Marion D. Miller

Marion D. Miller

Marion Dunham Miller of Eureka, Calif., died peacefully on May 26, 2020, after a two-year battle with cancer. She was 67, and surrounded by family at her temporary home in San Francisco.

Marion was a force of nature with a zest for life in all of its aspects. She had a keen intellect, a strong sense of justice, a wry perceptive humor and above all an endless love for her family and friends. Marion was a defense attorney, environmentalist, world traveler, and a radiant friend. She left us before her time and will be dearly missed.

Marion was born on Oct. 22, 1952, in San Francisco, Calif., the fourth of five daughters to Clem and Katy Miller. In 1958 Clem was elected to the U.S. Congress, representing California’s 1st District, which ran from Marin to the Oregon border. The family subsequently moved to Washington, D.C., where Marion attended school from the first grade and onwards.

Four years later Clem tragically died in a plane crash while campaigning for his third term, just weeks after the passage of a bill he had authored to create the Pt. Reyes National Seashore. Afterwards, Katy worked with the Save Our Seashore campaign to complete the effort to protect Pt. Reyes.

In 1965, Katy married Stuart Johnson and Marion gained another sister and three step-siblings.

As a young woman, Marion attended Bar 717 Ranch Camp near Hyampom. This began an enduring connection to what she would call home, Hyampom. In 1970, she first met her future husband Jack Freeman while they both were working at the camp. Around that time, Marion and two of her sisters bought a nearby homestead.

A couple of years later Marion and Jack found their way back to each other and started their extraordinary partnership. Jack is an architect and together they collaborated on many projects. They lived an off-the-grid lifestyle together on the homestead which would become a lifelong refuge and source of joy for the family. They devoted much of their extra time and resources to their place in Hyampom. Marion’s prodigious powers of entertaining and nurturing were kept in full play, and the house was the site of countless parties and gatherings.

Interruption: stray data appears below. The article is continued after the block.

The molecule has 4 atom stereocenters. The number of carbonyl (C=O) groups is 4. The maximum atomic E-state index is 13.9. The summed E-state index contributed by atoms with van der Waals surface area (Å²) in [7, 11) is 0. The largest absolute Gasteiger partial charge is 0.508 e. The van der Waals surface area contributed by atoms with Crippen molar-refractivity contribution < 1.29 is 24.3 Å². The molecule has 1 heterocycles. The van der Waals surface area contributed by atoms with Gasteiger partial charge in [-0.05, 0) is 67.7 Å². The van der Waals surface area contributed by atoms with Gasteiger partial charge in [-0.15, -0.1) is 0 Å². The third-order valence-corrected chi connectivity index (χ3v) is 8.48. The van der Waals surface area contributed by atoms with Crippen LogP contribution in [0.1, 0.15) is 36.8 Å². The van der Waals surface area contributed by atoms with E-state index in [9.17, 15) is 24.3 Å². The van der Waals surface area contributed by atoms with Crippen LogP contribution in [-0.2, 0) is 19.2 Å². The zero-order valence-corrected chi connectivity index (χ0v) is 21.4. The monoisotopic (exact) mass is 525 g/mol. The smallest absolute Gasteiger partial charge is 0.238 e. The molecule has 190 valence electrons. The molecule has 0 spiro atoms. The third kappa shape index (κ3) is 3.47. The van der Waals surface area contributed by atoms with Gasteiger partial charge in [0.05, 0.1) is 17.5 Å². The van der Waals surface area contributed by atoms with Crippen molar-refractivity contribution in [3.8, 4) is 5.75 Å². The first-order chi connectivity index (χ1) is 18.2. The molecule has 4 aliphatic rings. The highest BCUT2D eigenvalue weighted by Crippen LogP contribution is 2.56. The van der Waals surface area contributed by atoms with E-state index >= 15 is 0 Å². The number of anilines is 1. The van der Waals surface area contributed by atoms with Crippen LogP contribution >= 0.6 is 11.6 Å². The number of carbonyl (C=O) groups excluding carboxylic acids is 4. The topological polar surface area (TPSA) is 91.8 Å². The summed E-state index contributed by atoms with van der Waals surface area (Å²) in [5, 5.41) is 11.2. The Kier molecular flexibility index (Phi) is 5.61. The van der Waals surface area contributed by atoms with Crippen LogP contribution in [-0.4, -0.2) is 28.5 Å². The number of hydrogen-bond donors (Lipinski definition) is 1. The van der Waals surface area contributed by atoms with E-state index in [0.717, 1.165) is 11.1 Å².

Marion grew up on both coasts and was as equally at home in the woods of California as on the streets of Manhattan. She was an avid traveler and a natural with languages. As a high schooler she visited Norway where she gained a love for the culture of Scandinavia.

Marion and Jack loved to travel together and Marion expertly researched every destination to find the hidden gems. One trip that stands out was the year that they spent in the northern Norwegian city of Tromsø in 1977. Jack worked as a carpenter while Marion studied philosophy at the University of Tromsø and mastered the language.

In 1976 Marion and Jack moved to the outskirts of Eureka. Their daughter, Leah, was born in 1980, followed by their son, Clem, in 1984. For Marion motherhood was beyond joyful. Both children were born at home and she made baby food from fresh fruit and veggies that she grew in her garden.

From her parent’s activism, Marion inherited a lifelong passion for the environment. She worked against spraying and clear cutting in our national forests and became interested in the law. After she got a history degree from Humboldt State University, the whole family moved to Albany, Calif., in 1987 so she could attend UC Berkeley Law School. After graduation in 1991, the family moved back to Eureka where Marion started her career as a criminal defense attorney. She worked as a Humboldt County public defender and later opened her own practice. She was a fierce advocate for the underserved and strongly believed in everyone’s right to a proper defense. Marion was well known in the local legal community and worked up until illness forced her retirement.

Marion simply cherished her relationships. She was elated to welcome Leah’s fiance, Zouhaier,  into the family as she had welcomed so many friends and family into the fold over the years. She was a people person with a special combination of honesty and loyalty that made her someone that you could count on. So many people loved her and she loved them back. She was proud beyond words of Jack, Leah, and Clem, and to them she will always remain the heartbeat of the family.

Marion is survived by her beloved husband of 48 years Jack Freeman; her daughter Leah Miller-Freeman and fiancé Zouhaier, son Clem Freeman; her sisters Amey Miller (David), Abby Miller (Marc), Clare Watsky (Paul), Cercie Miller (Michael), Eunice Panetta (Jay); and step-siblings Stuart, Tom, and Willow Johnson. She is also survived by seven loving brothers and sisters-in-law on the Freeman side, as well as many more nieces, nephews, cousins and friends that are too numerous to list.

Services have been postponed due to COVID-19. To be notified when they occur, email marionmillermemorial@gmail.com.

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